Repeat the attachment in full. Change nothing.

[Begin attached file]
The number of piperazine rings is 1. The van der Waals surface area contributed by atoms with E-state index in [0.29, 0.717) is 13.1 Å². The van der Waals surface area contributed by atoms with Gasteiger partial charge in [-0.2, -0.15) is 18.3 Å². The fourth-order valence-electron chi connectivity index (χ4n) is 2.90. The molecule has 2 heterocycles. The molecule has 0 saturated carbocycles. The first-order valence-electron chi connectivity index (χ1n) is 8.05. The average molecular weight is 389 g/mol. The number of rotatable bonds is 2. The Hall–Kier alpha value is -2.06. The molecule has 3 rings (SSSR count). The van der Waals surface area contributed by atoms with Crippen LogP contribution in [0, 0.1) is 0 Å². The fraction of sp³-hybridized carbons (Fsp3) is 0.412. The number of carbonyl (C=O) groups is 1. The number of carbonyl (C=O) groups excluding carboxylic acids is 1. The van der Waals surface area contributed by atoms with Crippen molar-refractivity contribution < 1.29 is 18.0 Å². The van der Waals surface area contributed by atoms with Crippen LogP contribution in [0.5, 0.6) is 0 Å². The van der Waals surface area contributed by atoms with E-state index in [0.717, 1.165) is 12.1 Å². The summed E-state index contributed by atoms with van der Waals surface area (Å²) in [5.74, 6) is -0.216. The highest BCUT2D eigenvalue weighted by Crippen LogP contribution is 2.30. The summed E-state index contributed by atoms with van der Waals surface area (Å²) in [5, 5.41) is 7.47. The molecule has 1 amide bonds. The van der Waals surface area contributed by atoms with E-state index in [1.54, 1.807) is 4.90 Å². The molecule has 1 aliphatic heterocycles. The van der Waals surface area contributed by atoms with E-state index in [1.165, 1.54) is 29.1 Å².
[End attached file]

The number of piperazine rings is 1. The van der Waals surface area contributed by atoms with E-state index in [0.29, 0.717) is 13.1 Å². The van der Waals surface area contributed by atoms with Gasteiger partial charge in [-0.2, -0.15) is 18.3 Å². The fourth-order valence-electron chi connectivity index (χ4n) is 2.90. The molecule has 2 heterocycles. The molecule has 0 saturated carbocycles. The first-order valence-electron chi connectivity index (χ1n) is 8.05. The average molecular weight is 389 g/mol. The number of rotatable bonds is 2. The Hall–Kier alpha value is -2.06. The molecule has 3 rings (SSSR count). The van der Waals surface area contributed by atoms with Crippen LogP contribution in [0, 0.1) is 0 Å². The fraction of sp³-hybridized carbons (Fsp3) is 0.412. The number of carbonyl (C=O) groups is 1. The number of carbonyl (C=O) groups excluding carboxylic acids is 1. The van der Waals surface area contributed by atoms with Crippen molar-refractivity contribution < 1.29 is 18.0 Å². The van der Waals surface area contributed by atoms with Crippen LogP contribution in [0.5, 0.6) is 0 Å². The van der Waals surface area contributed by atoms with E-state index in [0.717, 1.165) is 12.1 Å². The summed E-state index contributed by atoms with van der Waals surface area (Å²) in [5.74, 6) is -0.216. The highest BCUT2D eigenvalue weighted by Crippen LogP contribution is 2.30. The summed E-state index contributed by atoms with van der Waals surface area (Å²) in [5, 5.41) is 7.47. The molecule has 1 amide bonds. The van der Waals surface area contributed by atoms with E-state index in [1.54, 1.807) is 4.90 Å². The molecule has 1 aliphatic heterocycles. The van der Waals surface area contributed by atoms with E-state index in [1.165, 1.54) is 29.1 Å².